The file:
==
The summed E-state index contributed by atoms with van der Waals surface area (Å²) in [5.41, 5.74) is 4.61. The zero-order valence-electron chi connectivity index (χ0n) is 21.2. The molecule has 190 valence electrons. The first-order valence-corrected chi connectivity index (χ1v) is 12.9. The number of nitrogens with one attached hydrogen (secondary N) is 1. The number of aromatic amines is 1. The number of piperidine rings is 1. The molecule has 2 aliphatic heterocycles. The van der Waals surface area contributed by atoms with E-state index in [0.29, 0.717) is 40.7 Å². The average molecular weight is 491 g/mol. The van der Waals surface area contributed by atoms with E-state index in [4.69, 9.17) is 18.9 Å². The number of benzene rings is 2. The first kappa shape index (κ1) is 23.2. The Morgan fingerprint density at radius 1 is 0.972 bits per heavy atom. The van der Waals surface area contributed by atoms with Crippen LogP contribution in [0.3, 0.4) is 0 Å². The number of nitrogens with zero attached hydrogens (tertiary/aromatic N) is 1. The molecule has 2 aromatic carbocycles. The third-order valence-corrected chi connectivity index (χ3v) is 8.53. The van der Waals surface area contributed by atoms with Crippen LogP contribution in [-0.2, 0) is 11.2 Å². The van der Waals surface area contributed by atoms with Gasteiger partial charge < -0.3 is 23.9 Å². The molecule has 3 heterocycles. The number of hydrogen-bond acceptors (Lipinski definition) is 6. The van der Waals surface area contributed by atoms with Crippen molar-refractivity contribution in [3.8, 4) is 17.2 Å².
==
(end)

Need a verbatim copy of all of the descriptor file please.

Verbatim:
The summed E-state index contributed by atoms with van der Waals surface area (Å²) in [5.41, 5.74) is 4.61. The zero-order valence-electron chi connectivity index (χ0n) is 21.2. The molecule has 190 valence electrons. The first-order valence-corrected chi connectivity index (χ1v) is 12.9. The number of nitrogens with one attached hydrogen (secondary N) is 1. The number of aromatic amines is 1. The number of piperidine rings is 1. The molecule has 2 aliphatic heterocycles. The van der Waals surface area contributed by atoms with E-state index in [0.29, 0.717) is 40.7 Å². The average molecular weight is 491 g/mol. The van der Waals surface area contributed by atoms with E-state index in [4.69, 9.17) is 18.9 Å². The number of benzene rings is 2. The first kappa shape index (κ1) is 23.2. The Morgan fingerprint density at radius 1 is 0.972 bits per heavy atom. The van der Waals surface area contributed by atoms with Crippen LogP contribution in [0.3, 0.4) is 0 Å². The number of nitrogens with zero attached hydrogens (tertiary/aromatic N) is 1. The molecule has 2 aromatic carbocycles. The third-order valence-corrected chi connectivity index (χ3v) is 8.53. The van der Waals surface area contributed by atoms with Crippen LogP contribution in [-0.2, 0) is 11.2 Å². The van der Waals surface area contributed by atoms with Gasteiger partial charge < -0.3 is 23.9 Å². The molecule has 3 heterocycles. The number of hydrogen-bond acceptors (Lipinski definition) is 6. The van der Waals surface area contributed by atoms with Crippen molar-refractivity contribution in [3.8, 4) is 17.2 Å².